Still, Nevada was out of its league in Tesla's auction for the largest taxpayer incentive package. Texas had been squirreling away hundreds of millions of dollars in an "enterprise fund" since 2003, and New Mexico had been down this road before, determined not to lose out on another job-creating manufacturing plant.
In Carson City, the state capital, a pitch to Tesla coalesced around the 107,000 acre Tahoe-Reno Industrial Center, or TRIC. The 160-square-mile industrial park -- equipped with its own train line and power plant -- occupies nearly two-thirds of Storey County, a sparsely populated area that had been home to Mark Twain and the Comstock Lode silver cache.
Ten miles east of Reno, pink-lit casinos and urban sprawl give way to Storey County's desert sagebrush and brown moonscape hills, where TRIC quietly grew into a hub for major regional distribution centers.
The come-from-behind tale of how "The Biggest Little City" of Reno and Storey County landed Tesla is now regional lore. And much of it revolves around a swashbuckling dealmaker named Lance Gilman, the industrial park's original developer and its exclusive broker.
Gilman, 70, is the owner of a legal brothel. He once owned the area's biggest Harley-Davidson dealership. He wears a bolo tie and a diamond ring. And he's a master at the real estate game. "It's so damned fun to play on the chessboard," he said.
The former country music singer dipped his toes into commercial real estate in the early 1980s, building shopping centers outside of San Diego. When Gilman cashed out, his family went to Reno. By the early 1990s, he and a partner had knitted together enough fallow land outside the city to score a big win for the region: a giant Lockheed Corp. data center.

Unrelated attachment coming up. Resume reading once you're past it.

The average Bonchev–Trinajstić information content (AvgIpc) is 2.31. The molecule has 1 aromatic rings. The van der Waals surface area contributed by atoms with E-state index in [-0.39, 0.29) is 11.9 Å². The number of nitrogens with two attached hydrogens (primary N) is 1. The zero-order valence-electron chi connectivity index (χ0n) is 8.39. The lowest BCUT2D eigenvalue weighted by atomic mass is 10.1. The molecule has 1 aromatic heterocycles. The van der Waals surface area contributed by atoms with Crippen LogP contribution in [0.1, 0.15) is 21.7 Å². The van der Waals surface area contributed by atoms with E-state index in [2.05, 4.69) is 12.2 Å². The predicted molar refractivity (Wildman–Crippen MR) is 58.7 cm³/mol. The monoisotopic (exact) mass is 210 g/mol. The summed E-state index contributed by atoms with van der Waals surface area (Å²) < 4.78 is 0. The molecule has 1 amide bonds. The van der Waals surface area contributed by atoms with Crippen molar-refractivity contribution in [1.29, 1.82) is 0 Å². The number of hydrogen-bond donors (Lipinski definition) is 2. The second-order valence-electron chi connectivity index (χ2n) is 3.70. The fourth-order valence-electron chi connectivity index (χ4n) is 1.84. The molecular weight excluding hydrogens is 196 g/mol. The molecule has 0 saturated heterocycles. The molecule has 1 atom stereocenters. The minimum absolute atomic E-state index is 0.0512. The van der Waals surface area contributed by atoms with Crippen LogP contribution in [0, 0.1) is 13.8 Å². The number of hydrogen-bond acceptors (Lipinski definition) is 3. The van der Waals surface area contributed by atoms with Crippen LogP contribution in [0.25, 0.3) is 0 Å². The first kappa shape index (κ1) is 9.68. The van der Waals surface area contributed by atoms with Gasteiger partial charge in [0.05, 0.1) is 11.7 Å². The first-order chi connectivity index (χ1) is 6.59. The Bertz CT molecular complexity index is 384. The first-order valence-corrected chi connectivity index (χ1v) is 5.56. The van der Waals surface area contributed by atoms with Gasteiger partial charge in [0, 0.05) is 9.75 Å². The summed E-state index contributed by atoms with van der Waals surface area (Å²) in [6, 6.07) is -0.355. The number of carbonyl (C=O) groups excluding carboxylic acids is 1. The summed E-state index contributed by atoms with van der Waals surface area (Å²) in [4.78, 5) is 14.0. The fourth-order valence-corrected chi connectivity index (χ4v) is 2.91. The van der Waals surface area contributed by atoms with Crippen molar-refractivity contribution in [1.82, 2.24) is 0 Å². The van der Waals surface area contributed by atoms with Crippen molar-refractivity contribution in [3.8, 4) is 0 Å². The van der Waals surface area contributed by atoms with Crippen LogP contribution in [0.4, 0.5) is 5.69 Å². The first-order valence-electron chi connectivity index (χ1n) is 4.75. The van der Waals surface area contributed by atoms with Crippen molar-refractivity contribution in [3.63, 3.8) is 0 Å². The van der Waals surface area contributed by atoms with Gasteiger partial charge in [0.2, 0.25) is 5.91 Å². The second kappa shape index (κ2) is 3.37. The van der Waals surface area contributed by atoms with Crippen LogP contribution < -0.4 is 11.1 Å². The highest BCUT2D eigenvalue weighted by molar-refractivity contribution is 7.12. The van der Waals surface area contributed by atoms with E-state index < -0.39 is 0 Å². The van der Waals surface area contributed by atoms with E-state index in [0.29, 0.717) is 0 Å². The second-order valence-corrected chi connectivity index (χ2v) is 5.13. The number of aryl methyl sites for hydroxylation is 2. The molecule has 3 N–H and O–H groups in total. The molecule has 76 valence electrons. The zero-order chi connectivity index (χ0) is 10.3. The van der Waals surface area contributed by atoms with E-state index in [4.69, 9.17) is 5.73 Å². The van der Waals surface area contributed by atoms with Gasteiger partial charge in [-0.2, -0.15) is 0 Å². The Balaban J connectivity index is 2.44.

When the Tahoe-Reno Industrial Center started taking shape in 2000, Storey County was one of the poorest counties in the state and was subsisting on a meager budget.
In December 2013, as he and the regional development brass in Reno began courting Tesla, they feared they were being overlooked. They chartered a Learjet for Tesla officials to visit the site. While Tesla officials thought better of it, Tesla's head of infrastructure, Kevin Kassekert, eventually paid a visit.
"I asked, 'If I can answer one question, what is it?'" Gilman said last month in the double-wide trailer he works from at the corner of USA Parkway and Electric Avenue. "They said, 'We're really concerned about scheduling risk.'"
Tesla wanted to know that it could build the Gigafactory fast. A county official slid a grading permit across the table in good faith. In a matter of months, Gilman had moved so quickly on a pad for Tesla, Musk called off the bulldozers. Tesla had more negotiating to do.
In Carson City, the development-minded team under Gov. Brian Sandoval (R) raced to cobble together a competitive tax package and land sweeteners throughout the spring and summer. Tesla played its hand. Talks with Nevada were on-again, off-again. Finally, a late demand by Tesla for $500 million in upfront cash ground talks to a halt.
When the other states also balked at the demand, Tesla returned to Sandoval in August 2014 and put the final touches on the $1.3 billion package, including a land deal securing an initial 1,000 acres of Gilman's park for Tesla and a new road at public expense.
In exchange, Tesla said the Gigafactory will create 6,500 direct jobs. Sandoval has trumpeted 22,000 jobs and $100 billion in economic activity he believes will come of the state's investment over two decades.
"It's a real get-things-done state," Musk told lawmakers near the steps of the capital in Carson City.